BIG RIVER FIRST NATION, Sask. -- Many of Canada's premiers are meeting with Indigenous leaders at a First Nation ahead of their annual Council of the Federation gathering, an event that Saskatchewan Premier Scott Moe says is breaking new ground.

Leaders arrived by helicopter Tuesday at Big River First Nation, north of Saskatoon, and were greeted with handshakes by Indigenous leaders, including Bobby Cameron, chief of the Federation of Sovereign Indigenous Nations.

Moe said it's the first time The Council of the Federation has visited a First Nation as part of its annual gathering.

The Assembly of First Nations is also attending the one-day event, ending a boycott that began in 2017. National Chief Perry Bellegarde, who led a procession with the premiers, says discussions will focus on the well-being of Indigenous children.

"This is history in the making," Bellegarde told a crowd gathered to watch traditional dancers and the presentation of gifts including moccasins to the premiers.

Bellegarde said he and the other leaders will discuss different issues during their meeting, but the most important one is child welfare because Bill C-92 recently passed, which clarified the jurisdiction of Indigenous people over family and child services in their communities.

"How do we work together now with the premiers ... all the leaders to deal with those 40,000 children in foster care," he said.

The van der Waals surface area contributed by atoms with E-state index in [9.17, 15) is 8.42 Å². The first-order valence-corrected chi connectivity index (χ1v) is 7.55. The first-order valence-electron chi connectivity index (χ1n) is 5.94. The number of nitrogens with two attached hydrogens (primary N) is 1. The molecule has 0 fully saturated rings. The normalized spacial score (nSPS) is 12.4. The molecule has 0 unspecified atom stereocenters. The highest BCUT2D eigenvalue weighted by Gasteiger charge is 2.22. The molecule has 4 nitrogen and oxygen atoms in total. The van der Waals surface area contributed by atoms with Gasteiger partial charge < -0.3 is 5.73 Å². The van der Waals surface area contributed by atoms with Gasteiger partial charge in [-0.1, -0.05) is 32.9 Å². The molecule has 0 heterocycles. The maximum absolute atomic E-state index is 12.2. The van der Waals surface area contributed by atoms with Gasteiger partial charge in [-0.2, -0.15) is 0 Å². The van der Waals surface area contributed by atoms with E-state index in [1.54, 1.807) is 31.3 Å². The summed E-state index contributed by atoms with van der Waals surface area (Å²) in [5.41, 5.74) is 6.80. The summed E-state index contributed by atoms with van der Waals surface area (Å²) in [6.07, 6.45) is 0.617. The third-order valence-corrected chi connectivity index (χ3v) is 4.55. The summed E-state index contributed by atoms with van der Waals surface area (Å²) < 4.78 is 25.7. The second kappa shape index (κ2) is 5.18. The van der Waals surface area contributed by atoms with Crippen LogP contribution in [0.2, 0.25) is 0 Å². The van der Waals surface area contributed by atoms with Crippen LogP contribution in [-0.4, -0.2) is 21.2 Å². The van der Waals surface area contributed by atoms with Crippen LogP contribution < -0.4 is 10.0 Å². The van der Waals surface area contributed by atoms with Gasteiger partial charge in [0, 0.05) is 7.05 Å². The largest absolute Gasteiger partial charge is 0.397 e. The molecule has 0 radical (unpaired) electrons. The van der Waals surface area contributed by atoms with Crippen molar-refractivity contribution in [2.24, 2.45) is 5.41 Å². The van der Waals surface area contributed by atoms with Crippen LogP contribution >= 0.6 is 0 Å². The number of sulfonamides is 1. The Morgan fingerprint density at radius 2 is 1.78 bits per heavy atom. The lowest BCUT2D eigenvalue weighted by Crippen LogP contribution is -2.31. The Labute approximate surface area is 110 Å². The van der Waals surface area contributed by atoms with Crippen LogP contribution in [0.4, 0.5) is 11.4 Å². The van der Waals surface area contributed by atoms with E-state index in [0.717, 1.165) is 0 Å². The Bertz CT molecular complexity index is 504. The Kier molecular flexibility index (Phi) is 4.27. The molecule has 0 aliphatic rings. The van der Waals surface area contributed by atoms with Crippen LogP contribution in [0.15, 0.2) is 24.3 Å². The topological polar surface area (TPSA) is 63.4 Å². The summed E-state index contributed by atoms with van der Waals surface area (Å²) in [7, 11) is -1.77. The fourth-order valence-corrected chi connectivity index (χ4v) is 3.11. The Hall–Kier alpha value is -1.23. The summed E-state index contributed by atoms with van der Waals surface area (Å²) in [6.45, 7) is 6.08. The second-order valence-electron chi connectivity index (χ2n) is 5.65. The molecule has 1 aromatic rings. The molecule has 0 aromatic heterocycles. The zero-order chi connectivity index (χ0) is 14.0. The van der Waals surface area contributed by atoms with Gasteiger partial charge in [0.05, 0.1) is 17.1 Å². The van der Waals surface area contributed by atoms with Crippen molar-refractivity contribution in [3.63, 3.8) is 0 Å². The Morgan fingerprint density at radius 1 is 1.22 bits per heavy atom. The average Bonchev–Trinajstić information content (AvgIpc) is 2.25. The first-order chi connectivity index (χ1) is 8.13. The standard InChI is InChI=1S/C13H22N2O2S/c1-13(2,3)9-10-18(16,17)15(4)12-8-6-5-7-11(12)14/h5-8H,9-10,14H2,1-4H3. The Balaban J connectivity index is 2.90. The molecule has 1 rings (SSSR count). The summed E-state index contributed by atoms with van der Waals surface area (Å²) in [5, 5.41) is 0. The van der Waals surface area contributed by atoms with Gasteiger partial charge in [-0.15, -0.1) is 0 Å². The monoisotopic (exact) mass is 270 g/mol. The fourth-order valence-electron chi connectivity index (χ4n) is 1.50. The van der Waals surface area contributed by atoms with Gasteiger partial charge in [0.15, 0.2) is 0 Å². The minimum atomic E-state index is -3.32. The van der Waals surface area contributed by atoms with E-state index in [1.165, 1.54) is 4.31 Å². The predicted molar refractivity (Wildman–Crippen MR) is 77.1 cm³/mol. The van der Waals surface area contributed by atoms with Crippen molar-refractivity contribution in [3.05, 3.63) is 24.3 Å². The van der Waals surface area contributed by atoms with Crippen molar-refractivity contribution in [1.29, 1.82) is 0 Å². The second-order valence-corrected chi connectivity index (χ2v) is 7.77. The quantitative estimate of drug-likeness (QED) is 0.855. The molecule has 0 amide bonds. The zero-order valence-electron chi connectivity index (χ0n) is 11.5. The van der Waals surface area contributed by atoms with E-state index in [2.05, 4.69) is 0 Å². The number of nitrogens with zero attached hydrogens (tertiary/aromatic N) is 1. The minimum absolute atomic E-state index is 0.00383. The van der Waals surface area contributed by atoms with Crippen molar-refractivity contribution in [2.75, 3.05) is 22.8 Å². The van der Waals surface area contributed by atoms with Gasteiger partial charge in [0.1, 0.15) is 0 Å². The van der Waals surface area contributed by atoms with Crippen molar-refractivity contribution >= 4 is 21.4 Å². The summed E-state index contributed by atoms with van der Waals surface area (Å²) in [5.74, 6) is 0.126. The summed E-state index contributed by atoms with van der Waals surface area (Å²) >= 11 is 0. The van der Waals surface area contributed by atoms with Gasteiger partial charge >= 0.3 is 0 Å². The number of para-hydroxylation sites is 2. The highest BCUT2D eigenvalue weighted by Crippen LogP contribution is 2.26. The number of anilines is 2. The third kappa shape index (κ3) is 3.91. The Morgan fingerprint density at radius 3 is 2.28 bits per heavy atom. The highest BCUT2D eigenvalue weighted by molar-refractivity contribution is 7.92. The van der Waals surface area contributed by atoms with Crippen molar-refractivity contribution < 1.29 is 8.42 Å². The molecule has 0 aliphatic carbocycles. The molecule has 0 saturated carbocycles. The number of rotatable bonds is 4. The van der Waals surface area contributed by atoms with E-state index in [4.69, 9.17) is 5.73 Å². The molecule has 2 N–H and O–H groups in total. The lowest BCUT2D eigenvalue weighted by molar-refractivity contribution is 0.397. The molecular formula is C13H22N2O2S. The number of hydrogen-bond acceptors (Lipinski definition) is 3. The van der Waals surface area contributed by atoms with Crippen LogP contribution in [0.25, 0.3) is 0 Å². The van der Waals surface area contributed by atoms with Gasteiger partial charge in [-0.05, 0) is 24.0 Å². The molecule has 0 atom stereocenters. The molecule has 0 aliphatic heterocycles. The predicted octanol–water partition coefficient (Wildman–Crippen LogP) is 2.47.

Quebec Premier Francois Legault told reporters before the meeting he's glad that Bellegarde has returned to the table.

"I think it's important because we want to listen to him and to the First Nations -- as many groups as possible. We know it's a kind of three-way negotiation between the federal government, the province and the First Nations so it's never easy," said Legault.

"We know we have to make improvements regarding services ... educational services, health care services ... so I'm very happy that he's here.

Ontario Premier Doug Ford is not attending Tuesday's meeting and New Brunswick's Blaine Higgs is the only premier in attendance from Atlantic Canada.

However, the missing premiers did send representatives.

Legault said there's no way Quebec would have missed the meeting.

"We have many representatives of First Nations also in Quebec so we know it's a challenge."